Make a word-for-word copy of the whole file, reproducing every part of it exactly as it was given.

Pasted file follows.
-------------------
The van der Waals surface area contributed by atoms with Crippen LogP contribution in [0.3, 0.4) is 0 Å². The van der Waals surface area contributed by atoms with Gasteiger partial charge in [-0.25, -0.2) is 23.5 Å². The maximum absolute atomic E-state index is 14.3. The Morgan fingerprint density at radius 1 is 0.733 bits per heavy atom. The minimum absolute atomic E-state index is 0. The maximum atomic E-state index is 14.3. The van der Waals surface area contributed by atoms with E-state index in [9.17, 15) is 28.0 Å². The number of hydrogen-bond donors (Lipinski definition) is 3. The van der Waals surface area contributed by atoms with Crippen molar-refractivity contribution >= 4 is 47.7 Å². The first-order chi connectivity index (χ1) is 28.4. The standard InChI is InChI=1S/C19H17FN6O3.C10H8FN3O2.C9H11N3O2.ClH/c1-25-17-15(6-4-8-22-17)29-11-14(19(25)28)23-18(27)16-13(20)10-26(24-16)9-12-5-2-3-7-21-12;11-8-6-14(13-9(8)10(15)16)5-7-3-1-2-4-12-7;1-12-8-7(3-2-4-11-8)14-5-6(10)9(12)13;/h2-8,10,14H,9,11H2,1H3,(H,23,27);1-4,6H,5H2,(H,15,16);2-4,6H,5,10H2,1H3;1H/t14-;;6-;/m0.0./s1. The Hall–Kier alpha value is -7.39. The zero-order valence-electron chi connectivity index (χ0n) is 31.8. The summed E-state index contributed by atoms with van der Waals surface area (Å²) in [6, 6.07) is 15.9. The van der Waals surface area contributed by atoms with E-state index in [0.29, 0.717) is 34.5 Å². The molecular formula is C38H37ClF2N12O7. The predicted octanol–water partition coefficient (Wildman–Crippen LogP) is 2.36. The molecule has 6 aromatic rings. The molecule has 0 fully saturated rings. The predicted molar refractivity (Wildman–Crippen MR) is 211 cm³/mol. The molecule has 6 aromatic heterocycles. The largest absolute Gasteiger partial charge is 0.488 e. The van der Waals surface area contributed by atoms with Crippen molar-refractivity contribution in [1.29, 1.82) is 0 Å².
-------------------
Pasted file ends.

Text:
The van der Waals surface area contributed by atoms with Crippen LogP contribution in [0.3, 0.4) is 0 Å². The van der Waals surface area contributed by atoms with Gasteiger partial charge in [-0.25, -0.2) is 23.5 Å². The maximum absolute atomic E-state index is 14.3. The Morgan fingerprint density at radius 1 is 0.733 bits per heavy atom. The minimum absolute atomic E-state index is 0. The maximum atomic E-state index is 14.3. The van der Waals surface area contributed by atoms with E-state index in [9.17, 15) is 28.0 Å². The number of hydrogen-bond donors (Lipinski definition) is 3. The van der Waals surface area contributed by atoms with Crippen molar-refractivity contribution >= 4 is 47.7 Å². The first-order chi connectivity index (χ1) is 28.4. The standard InChI is InChI=1S/C19H17FN6O3.C10H8FN3O2.C9H11N3O2.ClH/c1-25-17-15(6-4-8-22-17)29-11-14(19(25)28)23-18(27)16-13(20)10-26(24-16)9-12-5-2-3-7-21-12;11-8-6-14(13-9(8)10(15)16)5-7-3-1-2-4-12-7;1-12-8-7(3-2-4-11-8)14-5-6(10)9(12)13;/h2-8,10,14H,9,11H2,1H3,(H,23,27);1-4,6H,5H2,(H,15,16);2-4,6H,5,10H2,1H3;1H/t14-;;6-;/m0.0./s1. The Hall–Kier alpha value is -7.39. The zero-order valence-electron chi connectivity index (χ0n) is 31.8. The summed E-state index contributed by atoms with van der Waals surface area (Å²) in [6, 6.07) is 15.9. The van der Waals surface area contributed by atoms with E-state index in [0.29, 0.717) is 34.5 Å². The molecular formula is C38H37ClF2N12O7. The predicted octanol–water partition coefficient (Wildman–Crippen LogP) is 2.36. The molecule has 6 aromatic rings. The molecule has 0 fully saturated rings. The predicted molar refractivity (Wildman–Crippen MR) is 211 cm³/mol. The molecule has 6 aromatic heterocycles. The largest absolute Gasteiger partial charge is 0.488 e. The van der Waals surface area contributed by atoms with Crippen molar-refractivity contribution in [1.29, 1.82) is 0 Å².